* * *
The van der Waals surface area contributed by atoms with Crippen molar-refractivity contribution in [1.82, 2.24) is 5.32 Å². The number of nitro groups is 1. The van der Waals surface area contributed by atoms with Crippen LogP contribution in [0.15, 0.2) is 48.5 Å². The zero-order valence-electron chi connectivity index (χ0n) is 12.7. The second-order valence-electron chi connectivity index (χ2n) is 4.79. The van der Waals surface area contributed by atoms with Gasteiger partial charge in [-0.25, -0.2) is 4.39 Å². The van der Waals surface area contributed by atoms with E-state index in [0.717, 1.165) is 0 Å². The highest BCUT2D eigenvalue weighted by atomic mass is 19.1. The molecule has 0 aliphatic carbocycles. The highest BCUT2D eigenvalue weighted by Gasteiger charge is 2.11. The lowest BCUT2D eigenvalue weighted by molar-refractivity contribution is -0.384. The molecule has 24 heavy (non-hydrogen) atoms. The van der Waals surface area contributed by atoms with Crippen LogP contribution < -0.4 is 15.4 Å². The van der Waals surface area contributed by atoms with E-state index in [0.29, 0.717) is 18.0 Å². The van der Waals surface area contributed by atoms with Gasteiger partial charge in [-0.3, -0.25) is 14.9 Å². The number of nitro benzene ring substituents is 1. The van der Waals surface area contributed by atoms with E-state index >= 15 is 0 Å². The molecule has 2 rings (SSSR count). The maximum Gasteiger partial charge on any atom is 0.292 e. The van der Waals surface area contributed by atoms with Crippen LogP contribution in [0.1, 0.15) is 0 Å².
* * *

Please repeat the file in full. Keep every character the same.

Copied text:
The van der Waals surface area contributed by atoms with Crippen molar-refractivity contribution in [1.82, 2.24) is 5.32 Å². The number of nitro groups is 1. The van der Waals surface area contributed by atoms with Crippen LogP contribution in [0.15, 0.2) is 48.5 Å². The zero-order valence-electron chi connectivity index (χ0n) is 12.7. The second-order valence-electron chi connectivity index (χ2n) is 4.79. The van der Waals surface area contributed by atoms with Gasteiger partial charge in [-0.25, -0.2) is 4.39 Å². The van der Waals surface area contributed by atoms with E-state index in [0.717, 1.165) is 0 Å². The highest BCUT2D eigenvalue weighted by atomic mass is 19.1. The molecule has 0 aliphatic carbocycles. The highest BCUT2D eigenvalue weighted by Gasteiger charge is 2.11. The lowest BCUT2D eigenvalue weighted by molar-refractivity contribution is -0.384. The molecule has 24 heavy (non-hydrogen) atoms. The van der Waals surface area contributed by atoms with Crippen LogP contribution < -0.4 is 15.4 Å². The van der Waals surface area contributed by atoms with E-state index in [0.29, 0.717) is 18.0 Å². The van der Waals surface area contributed by atoms with Gasteiger partial charge in [-0.3, -0.25) is 14.9 Å². The number of nitro benzene ring substituents is 1. The van der Waals surface area contributed by atoms with E-state index >= 15 is 0 Å². The molecule has 2 rings (SSSR count). The maximum Gasteiger partial charge on any atom is 0.292 e. The van der Waals surface area contributed by atoms with Crippen LogP contribution in [0.1, 0.15) is 0 Å².